Privacy Protection and Your Small Business

Privacy protection plays a crucial role in your small business. It affects how you collect and use all types of sensitive information. Besides safeguarding your own financial data, you also have a legal and ethical responsibility to protect your customers’ and employees’ information. Here, we describe privacy protection and the implications it has on your business.

What Is Private Information?

It’s important to understand which parts of the information that your business collects and processes are considered private. Private information can contain both financial and personal data. For example, credit card and bank account data is considered private financial information. As a result, you must keep this information secure from unauthorized access.

Personal data, often referred to as personally identifiable information (PII), identifies a specific individual. PII can be classified into two ways: non-sensitive and sensitive. Non-sensitive PII is publicly available data, such as names and addresses. Sensitive PII includes the following:

  • Social security numbers
  • Passport numbers
  • Patient identification

Well run businesses employ strong security protocols to ensure financial and personal information is protected at all times.

Privacy Protection and the Law 

The legal impact of privacy protection is especially relevant to you as a small business owner. A handful of privacy regulations are legislated at the state and local level, while others are industry specific. In addition, there are several broad reaching federal privacy laws that may apply to you including:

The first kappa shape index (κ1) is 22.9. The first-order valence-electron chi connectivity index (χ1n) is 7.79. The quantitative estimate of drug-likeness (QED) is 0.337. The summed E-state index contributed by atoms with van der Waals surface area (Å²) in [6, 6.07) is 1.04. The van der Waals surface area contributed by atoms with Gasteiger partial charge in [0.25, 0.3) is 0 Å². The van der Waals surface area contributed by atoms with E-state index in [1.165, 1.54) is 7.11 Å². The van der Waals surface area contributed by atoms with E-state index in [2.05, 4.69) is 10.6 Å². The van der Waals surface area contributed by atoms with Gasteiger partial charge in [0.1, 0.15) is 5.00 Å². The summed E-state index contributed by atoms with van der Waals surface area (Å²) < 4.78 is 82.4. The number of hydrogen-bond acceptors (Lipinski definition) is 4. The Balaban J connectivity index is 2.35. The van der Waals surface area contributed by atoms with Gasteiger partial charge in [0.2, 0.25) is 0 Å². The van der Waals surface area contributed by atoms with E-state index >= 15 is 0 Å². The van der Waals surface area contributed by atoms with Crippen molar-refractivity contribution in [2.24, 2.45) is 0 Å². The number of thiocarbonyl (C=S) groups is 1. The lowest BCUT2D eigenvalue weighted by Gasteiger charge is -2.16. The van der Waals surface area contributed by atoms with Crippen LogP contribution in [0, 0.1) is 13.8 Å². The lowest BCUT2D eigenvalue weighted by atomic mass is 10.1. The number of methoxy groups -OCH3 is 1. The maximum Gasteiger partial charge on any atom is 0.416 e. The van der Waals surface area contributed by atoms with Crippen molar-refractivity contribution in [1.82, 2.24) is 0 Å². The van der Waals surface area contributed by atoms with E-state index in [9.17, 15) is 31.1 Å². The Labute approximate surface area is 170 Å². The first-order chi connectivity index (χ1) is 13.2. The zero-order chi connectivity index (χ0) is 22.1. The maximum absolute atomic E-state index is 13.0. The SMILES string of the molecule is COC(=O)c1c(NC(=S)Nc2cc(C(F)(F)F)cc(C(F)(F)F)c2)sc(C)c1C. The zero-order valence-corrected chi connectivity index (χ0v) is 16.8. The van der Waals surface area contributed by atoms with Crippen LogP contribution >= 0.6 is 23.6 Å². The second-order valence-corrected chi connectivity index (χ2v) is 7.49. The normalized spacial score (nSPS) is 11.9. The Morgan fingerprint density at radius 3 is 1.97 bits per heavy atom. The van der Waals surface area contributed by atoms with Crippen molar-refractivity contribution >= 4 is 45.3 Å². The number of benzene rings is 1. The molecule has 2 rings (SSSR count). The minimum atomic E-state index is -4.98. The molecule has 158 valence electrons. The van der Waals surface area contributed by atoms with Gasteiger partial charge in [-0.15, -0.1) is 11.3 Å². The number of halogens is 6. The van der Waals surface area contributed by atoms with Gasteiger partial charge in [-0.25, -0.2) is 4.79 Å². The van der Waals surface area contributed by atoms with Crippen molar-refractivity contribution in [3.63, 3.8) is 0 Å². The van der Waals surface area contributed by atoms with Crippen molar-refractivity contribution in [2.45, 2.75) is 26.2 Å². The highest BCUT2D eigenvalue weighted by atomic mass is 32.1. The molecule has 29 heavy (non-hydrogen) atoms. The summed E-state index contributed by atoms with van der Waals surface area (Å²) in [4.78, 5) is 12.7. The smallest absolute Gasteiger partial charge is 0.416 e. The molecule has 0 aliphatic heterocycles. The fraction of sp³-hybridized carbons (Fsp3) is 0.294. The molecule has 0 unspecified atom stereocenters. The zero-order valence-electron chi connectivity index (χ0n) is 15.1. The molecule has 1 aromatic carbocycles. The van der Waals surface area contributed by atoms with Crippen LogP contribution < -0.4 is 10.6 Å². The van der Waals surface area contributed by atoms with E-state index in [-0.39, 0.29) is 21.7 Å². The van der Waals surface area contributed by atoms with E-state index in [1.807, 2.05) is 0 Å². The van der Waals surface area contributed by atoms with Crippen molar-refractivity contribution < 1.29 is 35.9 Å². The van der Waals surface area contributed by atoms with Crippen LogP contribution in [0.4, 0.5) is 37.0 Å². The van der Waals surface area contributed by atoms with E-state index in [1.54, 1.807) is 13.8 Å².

• The Sarbanes-Oxley Act (SOX)
  • The Gramm-Leach-Bliley Act (GLBA)
  • The Health Insurance Portability and Accountability Act (HIPAA)
  • The Fair and Accurate Credit Transaction Act (FACTA)

These laws have specific requirements for the storage, control, access and disposal of private information. Since non-compliance carries stiff fines and penalties, it is important to familiarize yourself with the specifics of each regulation.

Create a Privacy Protection Plan 

Because protecting customer and employee privacy carries so much weight, it is critical to create a privacy protection plan. The process you use to create a plan should include the following steps:

  1. Know what information you have and where it is located
  2. Identify risks
  3. Understand state and federal privacy laws
  4. Establish physical security measures
  5. Implement a privacy training program for your staff

Partnering with a records and information management company ensures your privacy protection strategy is carried out with best practices. A trusted provider can offer a combined document storage, paper shredding and offsite data protection solution to protect your business data and customer and employee information throughout the required retention life cycle.

As you can see, privacy protection has a big impact on your business. You can’t afford to get it wrong. Be sure to give it the time and attention it deserves. 

Richards & Richards offers records and information management services for businesses throughout Nashville. For more information, please contact us by phone or complete the form on this page.